- Whistleblower Policy Required: The Act requires that in addition to a conflict of interest policy, a not-for-profit corporation with 20 or more employees and annual revenue of $1,000,000 or more must adopt a whistleblower policy to protect from retaliation persons who report suspected improper conduct. Like conflict of interest policies, whistleblower policies have been adopted by many nonprofits as a best practice or to ensure compliance with federal laws, but are not currently required by state law. Pursuant to the Act, a whistleblower policy must provide that no director, officer, employee or volunteer of a corporation who, in good faith, reports any action or suspected action taken by or within the corporation that is illegal, fraudulent or in violation of any adopted policy of the corporation shall suffer intimidation, harassment, discrimination or other retaliation or, in the case of employees, adverse employment consequence. In addition, the policy must include: 1) procedures for the reporting of violations or suspected violations of laws or corporation policies, including procedures for preserving the confidentiality of reported information; 2) a requirement that an employee, officer or director of the corporation be designated to administer the policy and to report to the audit committee or other committee of independent directors or, if no such committee exists, to the board; and 3) a requirement that a copy of the policy be distributed to all directors, officers, employees and volunteers who provide substantial services to the corporation.
Considering that the Act does not become effective until July 1, 2014, your organization should now take some time to review and digest the relevant provisions of the Act and determine how its by-laws, committee charters, policies and procedures must be modified to comply with the Act and should be modified to take advantage of the reduced burdens on and streamlined procedures for nonprofits.
Specifically, your organization should review its financial reporting obligations and whether it will benefit from the raised revenue thresholds for reporting to the AG.
To take advantage of the Act’s modernized board procedures and voting requirements, your organization should review its by-laws and, if necessary, amend its current committee designations and existing procedures and requirements for providing notice of member meetings, waivers of notice of meetings by members and directors and member proxy authorizations, member and director voting by unanimous consent, participating in meetings of directors and committees, voting on routine real property transactions, and fixing the number of directors.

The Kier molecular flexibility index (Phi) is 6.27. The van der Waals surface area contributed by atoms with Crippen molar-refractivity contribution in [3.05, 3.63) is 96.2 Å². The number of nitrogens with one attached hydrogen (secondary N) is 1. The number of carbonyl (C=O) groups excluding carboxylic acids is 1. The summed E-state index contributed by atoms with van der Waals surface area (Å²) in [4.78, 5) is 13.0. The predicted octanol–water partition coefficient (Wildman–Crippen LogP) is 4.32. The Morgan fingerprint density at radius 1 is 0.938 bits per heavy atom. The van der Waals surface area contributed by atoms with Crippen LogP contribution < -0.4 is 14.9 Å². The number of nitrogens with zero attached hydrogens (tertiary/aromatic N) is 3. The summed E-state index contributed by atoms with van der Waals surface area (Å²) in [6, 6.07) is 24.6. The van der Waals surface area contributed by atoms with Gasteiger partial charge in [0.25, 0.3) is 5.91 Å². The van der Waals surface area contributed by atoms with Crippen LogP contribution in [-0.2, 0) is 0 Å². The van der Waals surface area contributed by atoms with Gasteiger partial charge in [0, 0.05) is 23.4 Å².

To comply with the Act’s new audit oversight requirements, your organization should review and, if necessary, amend its audit committee charter or, if no audit committee currently exists, determine whether compliance with audit oversight requirements will be performed by an audit committee or by the full board (minus interested directors). A new audit committee will require a charter that complies with the Act.
Compliance with the Act’s new requirements for oversight of related party transactions and other conflicts of interest will require your organization to review its current conflict of interest policy and, if no current policy exists, create a comprehensive conflict of interest policy that complies with all relevant legal requirements. In addition, your organization must review the charter of the committee responsible for oversight of related party transactions and other conflicts of interest (audit committee or other committee) to determine whether it complies with the new requirements under the Act. If your organization does not currently use a committee for this purpose, it should determine whether the use of a committee will be beneficial and, if so, amend the charter of a currently existing committee to include such duties or create a new committee and committee charter.